Originally Posted by

**surjective** Hey,

For $\displaystyle p \in[1,\infty[ $ I have the following dilation operator: $\displaystyle D:L^{p}(\mathbb{R}) \to L^{p}(\mathbb{R}), (Df)(x)=2^{\frac{1}{2}}f(2x) $

I want to show that:

1) D maps $\displaystyle L^{p}(\mathbb{R})$ into $\displaystyle L^{p}(\mathbb{R})$

2) D is linear and bounded

My answers:

1)

Firstly: $\displaystyle L^{p}(\mathbb{R}) = \{f:\mathbb{R}\to \mathbb{C} | \int_{-\infty}^{\infty}|f(x)|^{p}dx < \infty \}$

So to show that D maps $\displaystyle L^{p}(\mathbb{R})$ into $\displaystyle L^{p}(\mathbb{R})$ we must have that:

$\displaystyle \int_{-\infty}^{\infty}|2^{\frac{1}{2}}f(2x)|^{p}dx < \infty $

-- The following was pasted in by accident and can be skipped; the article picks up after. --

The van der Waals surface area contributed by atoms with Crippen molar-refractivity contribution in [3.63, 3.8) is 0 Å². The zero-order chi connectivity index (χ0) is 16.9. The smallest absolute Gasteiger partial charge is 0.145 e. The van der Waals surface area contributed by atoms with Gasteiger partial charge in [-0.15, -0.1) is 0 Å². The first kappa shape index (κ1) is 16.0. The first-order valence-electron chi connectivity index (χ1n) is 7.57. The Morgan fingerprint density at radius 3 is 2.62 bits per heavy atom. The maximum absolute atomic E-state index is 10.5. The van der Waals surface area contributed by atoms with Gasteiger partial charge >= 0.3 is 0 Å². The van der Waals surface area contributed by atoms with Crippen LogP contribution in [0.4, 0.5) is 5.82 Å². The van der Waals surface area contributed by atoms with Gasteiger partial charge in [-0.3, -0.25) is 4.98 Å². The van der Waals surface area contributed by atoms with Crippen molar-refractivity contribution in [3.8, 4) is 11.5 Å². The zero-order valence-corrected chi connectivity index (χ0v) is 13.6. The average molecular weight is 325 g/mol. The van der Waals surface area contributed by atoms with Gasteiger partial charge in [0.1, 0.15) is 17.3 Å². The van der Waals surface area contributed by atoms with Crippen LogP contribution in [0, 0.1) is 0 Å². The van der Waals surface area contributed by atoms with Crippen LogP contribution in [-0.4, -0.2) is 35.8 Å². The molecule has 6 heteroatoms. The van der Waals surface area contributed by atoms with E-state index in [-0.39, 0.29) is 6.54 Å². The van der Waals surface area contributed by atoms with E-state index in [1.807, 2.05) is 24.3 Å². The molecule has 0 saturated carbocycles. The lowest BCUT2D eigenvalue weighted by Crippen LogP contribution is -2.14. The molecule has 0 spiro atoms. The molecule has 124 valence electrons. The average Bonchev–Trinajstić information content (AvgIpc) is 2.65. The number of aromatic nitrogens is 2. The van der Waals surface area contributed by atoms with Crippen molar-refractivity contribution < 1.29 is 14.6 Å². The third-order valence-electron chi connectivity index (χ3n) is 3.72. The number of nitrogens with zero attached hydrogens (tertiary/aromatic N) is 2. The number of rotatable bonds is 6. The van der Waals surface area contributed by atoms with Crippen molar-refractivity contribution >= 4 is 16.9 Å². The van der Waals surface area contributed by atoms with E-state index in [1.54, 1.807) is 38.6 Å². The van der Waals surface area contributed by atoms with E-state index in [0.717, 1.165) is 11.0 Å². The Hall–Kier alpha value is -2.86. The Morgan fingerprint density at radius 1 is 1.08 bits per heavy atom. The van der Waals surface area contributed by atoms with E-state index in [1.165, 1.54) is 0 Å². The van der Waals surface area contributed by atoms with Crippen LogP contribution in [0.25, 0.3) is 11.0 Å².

Correct so far? If yes, how to continue?

2)

Would it be sufficient first to show that an operator $\displaystyle T:V_{1} \to V_{2}$ is bounded if there exists a $\displaystyle K\geq 0$ such that:

$\displaystyle \Vert Tv \Vert_{V_{2}} \leq K \Vert v \Vert_{V_{1}}$

Then I would show that the mapping $\displaystyle T:V_{1} \to V_{2}$ is linear if:

$\displaystyle T(\alpha v+\beta w)=\alpha T(v)+\beta T(w)$

Appreciate the effort.